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CGN consortium close to power deal in Malaysia

(Agencies) Updated: 2015-11-06 09:57

CGN consortium close to power deal in Malaysia

The booth of China General Nuclear Power Corp at an expo in Shenzhen, Guangdong province. [Photo provided to China Daily]

Qatar's Nebras Power QSC is in talks to partner with China General Nuclear Power Corp in the bidding for 1Malaysia Development Bhd's power business, people with knowledge of the matter said, potentially pitting a foreign consortium against Malaysia's biggest listed energy producer.

The overseas bidders have expressed willingness to pay a higher price for the state investment company's Edra Global Energy Bhd unit than Malaysia's Tenaga Nasional Bhd, the people said, asking not to be identified as the negotiations are private. Tenaga, a Kuala Lumpur-listed utility controlled by the nation's sovereign fund, is wary of overpaying because it needs to justify any acquisition to shareholders, one person said.

The Malaysian ringgit has fallen about 19 percent this year, turning it into the worst-performing currency in Asia and making it cheaper for foreign bidders to buy the 1MDB power plants. Investor fears are easing that Tenaga will be told to perform "national service" by acquiring assets from 1MDB at an inflated price, said Ang Kok Heng, who helps manage $630 million as chief investment officer at Phillip Capital Management Bhd in Kuala Lumpur.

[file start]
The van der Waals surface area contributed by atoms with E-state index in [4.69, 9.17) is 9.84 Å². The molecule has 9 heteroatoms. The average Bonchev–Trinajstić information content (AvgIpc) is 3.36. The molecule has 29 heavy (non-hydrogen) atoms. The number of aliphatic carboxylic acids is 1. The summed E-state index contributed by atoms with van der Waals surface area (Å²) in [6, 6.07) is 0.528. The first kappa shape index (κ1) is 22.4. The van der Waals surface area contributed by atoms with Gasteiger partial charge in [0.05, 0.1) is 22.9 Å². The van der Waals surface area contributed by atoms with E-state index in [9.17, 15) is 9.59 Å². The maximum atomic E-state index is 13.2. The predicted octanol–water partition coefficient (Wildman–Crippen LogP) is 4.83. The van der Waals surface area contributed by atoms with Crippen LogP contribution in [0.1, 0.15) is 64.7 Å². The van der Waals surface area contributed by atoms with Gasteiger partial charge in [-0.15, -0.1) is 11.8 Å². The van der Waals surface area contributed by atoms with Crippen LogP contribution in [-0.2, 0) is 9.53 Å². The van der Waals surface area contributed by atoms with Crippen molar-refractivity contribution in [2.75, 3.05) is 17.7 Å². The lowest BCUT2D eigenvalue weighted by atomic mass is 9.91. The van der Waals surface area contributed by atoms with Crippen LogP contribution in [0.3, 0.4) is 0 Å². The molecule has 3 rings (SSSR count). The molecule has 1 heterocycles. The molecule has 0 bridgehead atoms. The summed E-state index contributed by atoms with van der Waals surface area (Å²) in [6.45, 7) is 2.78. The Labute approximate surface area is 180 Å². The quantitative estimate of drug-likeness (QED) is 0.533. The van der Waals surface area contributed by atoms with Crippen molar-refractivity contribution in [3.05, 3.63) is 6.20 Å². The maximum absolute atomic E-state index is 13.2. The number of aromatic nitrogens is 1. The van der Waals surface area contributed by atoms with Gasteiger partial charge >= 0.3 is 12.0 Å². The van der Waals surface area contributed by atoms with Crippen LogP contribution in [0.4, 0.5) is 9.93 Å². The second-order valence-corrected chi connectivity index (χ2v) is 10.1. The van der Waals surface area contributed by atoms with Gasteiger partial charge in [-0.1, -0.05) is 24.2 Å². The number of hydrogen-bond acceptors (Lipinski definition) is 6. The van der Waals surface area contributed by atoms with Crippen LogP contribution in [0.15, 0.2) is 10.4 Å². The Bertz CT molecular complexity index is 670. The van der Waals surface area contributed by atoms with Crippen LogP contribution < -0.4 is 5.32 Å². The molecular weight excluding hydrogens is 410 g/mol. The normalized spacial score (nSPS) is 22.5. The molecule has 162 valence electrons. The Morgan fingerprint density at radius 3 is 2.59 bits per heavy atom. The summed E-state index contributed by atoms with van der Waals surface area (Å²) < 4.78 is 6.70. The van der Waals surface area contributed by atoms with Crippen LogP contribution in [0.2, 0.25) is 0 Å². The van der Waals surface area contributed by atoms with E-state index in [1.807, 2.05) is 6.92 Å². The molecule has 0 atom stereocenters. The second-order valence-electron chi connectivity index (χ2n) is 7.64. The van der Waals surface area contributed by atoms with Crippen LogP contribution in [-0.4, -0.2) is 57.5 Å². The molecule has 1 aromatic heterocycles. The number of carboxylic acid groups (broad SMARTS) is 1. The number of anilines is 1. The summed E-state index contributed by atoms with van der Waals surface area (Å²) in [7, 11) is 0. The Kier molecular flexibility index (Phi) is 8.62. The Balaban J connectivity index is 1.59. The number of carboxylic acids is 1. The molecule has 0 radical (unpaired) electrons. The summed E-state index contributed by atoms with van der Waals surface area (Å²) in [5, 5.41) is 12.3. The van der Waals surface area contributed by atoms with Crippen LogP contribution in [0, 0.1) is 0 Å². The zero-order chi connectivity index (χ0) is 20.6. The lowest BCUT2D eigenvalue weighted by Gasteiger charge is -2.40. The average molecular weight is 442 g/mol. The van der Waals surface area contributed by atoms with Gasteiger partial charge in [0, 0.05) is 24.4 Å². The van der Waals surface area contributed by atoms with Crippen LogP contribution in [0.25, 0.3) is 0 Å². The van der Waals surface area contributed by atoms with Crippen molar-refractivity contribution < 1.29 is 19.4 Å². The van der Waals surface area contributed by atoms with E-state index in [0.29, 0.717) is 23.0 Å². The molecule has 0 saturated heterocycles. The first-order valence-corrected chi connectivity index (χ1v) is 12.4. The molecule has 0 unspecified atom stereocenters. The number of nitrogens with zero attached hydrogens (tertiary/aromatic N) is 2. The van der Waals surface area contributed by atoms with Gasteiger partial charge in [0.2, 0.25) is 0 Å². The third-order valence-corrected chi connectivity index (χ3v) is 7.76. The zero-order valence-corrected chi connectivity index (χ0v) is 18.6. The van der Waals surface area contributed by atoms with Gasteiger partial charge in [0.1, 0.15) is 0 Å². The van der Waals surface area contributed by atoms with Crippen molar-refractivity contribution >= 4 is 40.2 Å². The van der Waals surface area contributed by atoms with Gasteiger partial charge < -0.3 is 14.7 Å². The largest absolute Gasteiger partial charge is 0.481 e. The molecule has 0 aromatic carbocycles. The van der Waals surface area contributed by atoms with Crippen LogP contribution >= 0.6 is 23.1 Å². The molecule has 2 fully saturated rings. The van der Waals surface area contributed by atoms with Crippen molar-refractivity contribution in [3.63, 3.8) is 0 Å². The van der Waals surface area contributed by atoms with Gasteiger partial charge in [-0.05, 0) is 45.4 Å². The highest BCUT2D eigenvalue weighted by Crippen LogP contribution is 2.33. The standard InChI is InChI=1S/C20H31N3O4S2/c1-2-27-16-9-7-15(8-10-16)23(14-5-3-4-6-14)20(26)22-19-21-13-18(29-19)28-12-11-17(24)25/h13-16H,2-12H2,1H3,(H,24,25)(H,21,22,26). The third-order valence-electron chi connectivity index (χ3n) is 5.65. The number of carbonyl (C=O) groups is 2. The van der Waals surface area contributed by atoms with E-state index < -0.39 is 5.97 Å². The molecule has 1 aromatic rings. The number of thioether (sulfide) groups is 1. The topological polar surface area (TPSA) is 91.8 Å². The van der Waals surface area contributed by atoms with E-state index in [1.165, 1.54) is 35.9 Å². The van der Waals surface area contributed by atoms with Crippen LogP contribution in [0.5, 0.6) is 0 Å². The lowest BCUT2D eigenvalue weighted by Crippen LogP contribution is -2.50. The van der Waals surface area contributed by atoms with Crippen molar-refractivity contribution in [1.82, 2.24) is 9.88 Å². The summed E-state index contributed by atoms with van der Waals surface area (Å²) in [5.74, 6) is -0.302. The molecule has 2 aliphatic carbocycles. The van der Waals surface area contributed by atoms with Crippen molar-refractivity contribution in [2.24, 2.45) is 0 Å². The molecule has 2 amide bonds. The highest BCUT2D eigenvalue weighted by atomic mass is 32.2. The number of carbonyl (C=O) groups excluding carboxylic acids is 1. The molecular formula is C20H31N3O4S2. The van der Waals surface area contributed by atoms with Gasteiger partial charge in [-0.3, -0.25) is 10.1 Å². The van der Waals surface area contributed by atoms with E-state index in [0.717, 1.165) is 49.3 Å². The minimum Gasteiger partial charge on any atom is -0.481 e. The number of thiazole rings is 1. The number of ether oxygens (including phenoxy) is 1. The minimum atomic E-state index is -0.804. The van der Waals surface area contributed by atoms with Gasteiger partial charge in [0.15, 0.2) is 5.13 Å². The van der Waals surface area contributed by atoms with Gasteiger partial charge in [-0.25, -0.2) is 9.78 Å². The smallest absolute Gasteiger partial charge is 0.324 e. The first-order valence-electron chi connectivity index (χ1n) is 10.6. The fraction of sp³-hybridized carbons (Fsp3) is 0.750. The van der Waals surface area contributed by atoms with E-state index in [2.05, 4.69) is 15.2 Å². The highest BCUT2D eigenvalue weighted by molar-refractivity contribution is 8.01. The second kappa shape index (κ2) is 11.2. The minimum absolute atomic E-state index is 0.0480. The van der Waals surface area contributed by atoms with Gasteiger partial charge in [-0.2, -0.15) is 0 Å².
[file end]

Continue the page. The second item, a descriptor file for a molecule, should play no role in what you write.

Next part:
"If the deal doesn't go through, it's good for Tenaga," Kaladher Govindan, head of research at TA Securities Holdings Bhd, said by phone. "Even if it goes through, their pricing is at the lower end, so it's a win-win situation for both parties."

1MDB, the debt-ridden state investment company that almost defaulted earlier this year, expects 16 billion ringgit ($3.8 billion) to 18 billion ringgit for the power plants and has received bids close to that figure, company president Arul Kanda said on Oct 31. The sale is part of 1MDB's plan to wind down its operations after it drew criticism from lawmakers for rising borrowings that totaled 41.9 billion ringgit as of March 2014.

Foreign investors are normally only allowed to own as much as 49 percent of Malaysian power producers unless they obtain a waiver, as the government provides gas to electricity plants at subsidized prices. It is not yet clear whether foreign bidders for 1MDB's power plants will be able to obtain an exemption, according to the people.

State-owned China General Nuclear entered the bidding after its Hong Kong-based clean-energy arm, CGN Meiya Power Holdings Co, decided not to pursue an offer, according to the people. A preferred bidder is expected to be chosen this month, two of the people said.

1MDB, whose advisory board is headed by Prime Minister Najib Razak, said it expects to enter into a definitive agreement with the winning bidder before the year-end.

1MDB "is bound by confidentiality and can't comment further at this time," it said in an e-mailed statement. Malaysia's Ministry of Energy, Green Technology and Water didn't immediately respond to an e-mail seeking comment. A spokesman for China General Nuclear declined to comment.

Tenaga, which last month reported that its fourth-quarter profit fell almost 40 percent, has said its ownership of the 1MDB power plants would ensure "continuing Malaysian control" of those "strategic" assets. It said 1MDB's assets would enhance its earnings and cash flow by boosting its domestic power generation capacity and broadening its global presence.

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